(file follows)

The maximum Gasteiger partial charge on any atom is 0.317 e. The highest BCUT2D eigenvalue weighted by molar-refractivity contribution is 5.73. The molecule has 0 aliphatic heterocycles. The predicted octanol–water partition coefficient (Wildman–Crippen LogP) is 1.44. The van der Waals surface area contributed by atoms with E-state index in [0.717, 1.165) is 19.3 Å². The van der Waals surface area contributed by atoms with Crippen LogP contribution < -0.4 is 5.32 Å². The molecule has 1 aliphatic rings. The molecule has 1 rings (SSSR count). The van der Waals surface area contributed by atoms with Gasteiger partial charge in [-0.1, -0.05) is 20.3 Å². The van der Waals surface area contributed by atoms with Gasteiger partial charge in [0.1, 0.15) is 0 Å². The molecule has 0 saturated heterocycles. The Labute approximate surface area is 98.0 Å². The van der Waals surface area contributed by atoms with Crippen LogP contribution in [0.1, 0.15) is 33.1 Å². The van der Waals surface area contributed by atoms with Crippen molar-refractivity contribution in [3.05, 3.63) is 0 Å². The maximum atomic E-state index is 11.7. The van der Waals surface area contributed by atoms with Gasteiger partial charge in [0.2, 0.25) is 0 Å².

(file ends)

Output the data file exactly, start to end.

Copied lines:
The maximum Gasteiger partial charge on any atom is 0.317 e. The highest BCUT2D eigenvalue weighted by molar-refractivity contribution is 5.73. The molecule has 0 aliphatic heterocycles. The predicted octanol–water partition coefficient (Wildman–Crippen LogP) is 1.44. The van der Waals surface area contributed by atoms with E-state index in [0.717, 1.165) is 19.3 Å². The van der Waals surface area contributed by atoms with Crippen LogP contribution < -0.4 is 5.32 Å². The molecule has 1 aliphatic rings. The molecule has 1 rings (SSSR count). The van der Waals surface area contributed by atoms with Gasteiger partial charge in [-0.1, -0.05) is 20.3 Å². The van der Waals surface area contributed by atoms with Gasteiger partial charge in [0.1, 0.15) is 0 Å². The molecule has 0 saturated heterocycles. The Labute approximate surface area is 98.0 Å². The van der Waals surface area contributed by atoms with Crippen LogP contribution in [0.1, 0.15) is 33.1 Å². The van der Waals surface area contributed by atoms with Crippen molar-refractivity contribution in [3.05, 3.63) is 0 Å². The maximum atomic E-state index is 11.7. The van der Waals surface area contributed by atoms with Gasteiger partial charge in [0.2, 0.25) is 0 Å².